Clytemnestra trying to awake the Erinyes while her son is being purified by Apollo, Apulian red-figure krater, 480–470 BC, Louvre (Cp 710)

Clytemnestra (ə/;[1] Greek: Κλυταιμνήστρα, Klytaimnḗstra, [klytai̯mnɛ̌ːstra]), in Greek mythology, was the wife of Agamemnon, king of Mycenae, and the sister of Helen of Troy. In Aeschylus' Oresteia, she murders Agamemnon – said by Euripides to be her second husband – and the Trojan princess Cassandra, whom Agamemnon had taken as a war prize following the sack of Troy; however, in Homer's Odyssey, her role in Agamemnon's death is unclear and her character is significantly more subdued.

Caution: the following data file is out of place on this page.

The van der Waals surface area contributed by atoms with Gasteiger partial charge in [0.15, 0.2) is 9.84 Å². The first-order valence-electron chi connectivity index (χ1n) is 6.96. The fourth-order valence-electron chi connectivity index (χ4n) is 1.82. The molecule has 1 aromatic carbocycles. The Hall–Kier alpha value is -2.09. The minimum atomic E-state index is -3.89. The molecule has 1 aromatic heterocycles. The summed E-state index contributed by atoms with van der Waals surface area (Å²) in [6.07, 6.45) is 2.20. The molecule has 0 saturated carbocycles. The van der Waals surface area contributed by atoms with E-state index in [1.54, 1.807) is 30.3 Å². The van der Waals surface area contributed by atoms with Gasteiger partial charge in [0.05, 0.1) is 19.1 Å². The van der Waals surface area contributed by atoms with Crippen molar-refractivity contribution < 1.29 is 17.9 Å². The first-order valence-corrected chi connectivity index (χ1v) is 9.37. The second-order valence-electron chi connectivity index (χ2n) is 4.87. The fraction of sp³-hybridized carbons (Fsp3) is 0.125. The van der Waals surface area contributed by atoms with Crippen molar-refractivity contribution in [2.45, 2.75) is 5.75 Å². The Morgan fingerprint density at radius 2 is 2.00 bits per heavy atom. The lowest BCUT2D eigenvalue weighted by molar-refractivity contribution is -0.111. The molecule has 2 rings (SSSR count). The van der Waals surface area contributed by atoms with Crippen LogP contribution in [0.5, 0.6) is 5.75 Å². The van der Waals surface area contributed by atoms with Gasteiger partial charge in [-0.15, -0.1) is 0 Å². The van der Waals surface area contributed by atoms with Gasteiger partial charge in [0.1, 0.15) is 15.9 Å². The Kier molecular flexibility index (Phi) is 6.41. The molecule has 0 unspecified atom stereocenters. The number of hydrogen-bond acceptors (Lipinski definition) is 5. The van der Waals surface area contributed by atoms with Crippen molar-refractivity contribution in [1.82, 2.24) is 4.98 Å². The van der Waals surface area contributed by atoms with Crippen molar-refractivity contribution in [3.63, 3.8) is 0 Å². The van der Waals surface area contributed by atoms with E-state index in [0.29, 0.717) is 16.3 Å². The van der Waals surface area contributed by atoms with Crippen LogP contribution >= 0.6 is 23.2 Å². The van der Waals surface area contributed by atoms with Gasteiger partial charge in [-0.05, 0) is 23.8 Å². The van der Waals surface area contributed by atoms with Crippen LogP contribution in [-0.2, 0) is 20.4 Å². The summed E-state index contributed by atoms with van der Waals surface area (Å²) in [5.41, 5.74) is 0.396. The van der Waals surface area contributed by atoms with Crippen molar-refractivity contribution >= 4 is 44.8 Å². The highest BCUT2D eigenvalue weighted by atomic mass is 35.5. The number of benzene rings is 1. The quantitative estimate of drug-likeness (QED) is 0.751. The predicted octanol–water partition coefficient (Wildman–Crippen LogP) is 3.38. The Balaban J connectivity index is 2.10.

Her Greek name Klytaimnḗstra is also sometimes Latinized as Clytaemnestra.[2] It is commonly glossed as "famed for her suitors". However, this form is a later misreading motivated by an erroneous etymological connection to the verb mnáomai (μνάoμαι, "woo, court"). The original name form is believed to have been Klytaimḗstra (Κλυταιμήστρα) without the -n-. The present form of the name does not appear before the middle Byzantine period.[3] Aeschylus, in certain wordplays on her name, appears to assume an etymological link with the verb mḗdomai (μήδoμαι, "scheme, contrive"). Thus given the derivation from κλῠτός (klutós "celebrated") and μήδομαι (mḗdomai "to plan, be cunning"), this would result in the quite descriptive "famous plotter".[4]